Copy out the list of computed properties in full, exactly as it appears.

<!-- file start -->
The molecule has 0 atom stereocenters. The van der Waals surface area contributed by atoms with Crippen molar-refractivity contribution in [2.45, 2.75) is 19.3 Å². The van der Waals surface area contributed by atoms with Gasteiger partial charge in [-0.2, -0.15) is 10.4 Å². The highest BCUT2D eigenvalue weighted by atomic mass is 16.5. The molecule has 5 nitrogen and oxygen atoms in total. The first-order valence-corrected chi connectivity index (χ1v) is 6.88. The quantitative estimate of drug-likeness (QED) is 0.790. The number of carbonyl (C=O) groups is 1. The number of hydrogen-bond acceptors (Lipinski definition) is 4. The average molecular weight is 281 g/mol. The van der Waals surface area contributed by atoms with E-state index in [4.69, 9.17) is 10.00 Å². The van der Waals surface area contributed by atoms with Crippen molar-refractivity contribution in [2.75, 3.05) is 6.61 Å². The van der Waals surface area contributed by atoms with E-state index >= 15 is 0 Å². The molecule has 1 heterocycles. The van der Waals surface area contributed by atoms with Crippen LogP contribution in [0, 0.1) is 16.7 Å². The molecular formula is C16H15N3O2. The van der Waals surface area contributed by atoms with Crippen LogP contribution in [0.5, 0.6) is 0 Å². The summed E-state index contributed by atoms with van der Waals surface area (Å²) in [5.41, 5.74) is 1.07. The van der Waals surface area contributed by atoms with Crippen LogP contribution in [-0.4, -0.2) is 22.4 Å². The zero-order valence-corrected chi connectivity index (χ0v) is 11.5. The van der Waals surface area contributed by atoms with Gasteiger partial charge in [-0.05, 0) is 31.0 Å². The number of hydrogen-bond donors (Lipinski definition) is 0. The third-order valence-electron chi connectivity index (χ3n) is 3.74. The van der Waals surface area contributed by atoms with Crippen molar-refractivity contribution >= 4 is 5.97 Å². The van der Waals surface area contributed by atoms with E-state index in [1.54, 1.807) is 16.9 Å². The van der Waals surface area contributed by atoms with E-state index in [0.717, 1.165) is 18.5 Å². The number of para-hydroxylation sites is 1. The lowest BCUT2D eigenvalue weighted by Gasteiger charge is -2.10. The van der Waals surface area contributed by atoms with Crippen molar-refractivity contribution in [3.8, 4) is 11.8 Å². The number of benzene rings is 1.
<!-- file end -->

The molecule has 0 atom stereocenters. The van der Waals surface area contributed by atoms with Crippen molar-refractivity contribution in [2.45, 2.75) is 19.3 Å². The van der Waals surface area contributed by atoms with Gasteiger partial charge in [-0.2, -0.15) is 10.4 Å². The highest BCUT2D eigenvalue weighted by atomic mass is 16.5. The molecule has 5 nitrogen and oxygen atoms in total. The first-order valence-corrected chi connectivity index (χ1v) is 6.88. The quantitative estimate of drug-likeness (QED) is 0.790. The number of carbonyl (C=O) groups is 1. The number of hydrogen-bond acceptors (Lipinski definition) is 4. The average molecular weight is 281 g/mol. The van der Waals surface area contributed by atoms with E-state index in [4.69, 9.17) is 10.00 Å². The van der Waals surface area contributed by atoms with Crippen molar-refractivity contribution in [2.75, 3.05) is 6.61 Å². The van der Waals surface area contributed by atoms with E-state index >= 15 is 0 Å². The molecule has 1 heterocycles. The van der Waals surface area contributed by atoms with Crippen LogP contribution in [0, 0.1) is 16.7 Å². The molecular formula is C16H15N3O2. The van der Waals surface area contributed by atoms with Crippen LogP contribution in [0.5, 0.6) is 0 Å². The summed E-state index contributed by atoms with van der Waals surface area (Å²) in [5.41, 5.74) is 1.07. The van der Waals surface area contributed by atoms with Crippen LogP contribution in [-0.4, -0.2) is 22.4 Å². The zero-order valence-corrected chi connectivity index (χ0v) is 11.5. The van der Waals surface area contributed by atoms with Gasteiger partial charge in [-0.05, 0) is 31.0 Å². The number of hydrogen-bond donors (Lipinski definition) is 0. The third-order valence-electron chi connectivity index (χ3n) is 3.74. The van der Waals surface area contributed by atoms with Crippen molar-refractivity contribution >= 4 is 5.97 Å². The van der Waals surface area contributed by atoms with E-state index in [1.54, 1.807) is 16.9 Å². The van der Waals surface area contributed by atoms with E-state index in [0.717, 1.165) is 18.5 Å². The number of para-hydroxylation sites is 1. The lowest BCUT2D eigenvalue weighted by Gasteiger charge is -2.10. The van der Waals surface area contributed by atoms with Crippen molar-refractivity contribution in [3.8, 4) is 11.8 Å². The number of benzene rings is 1.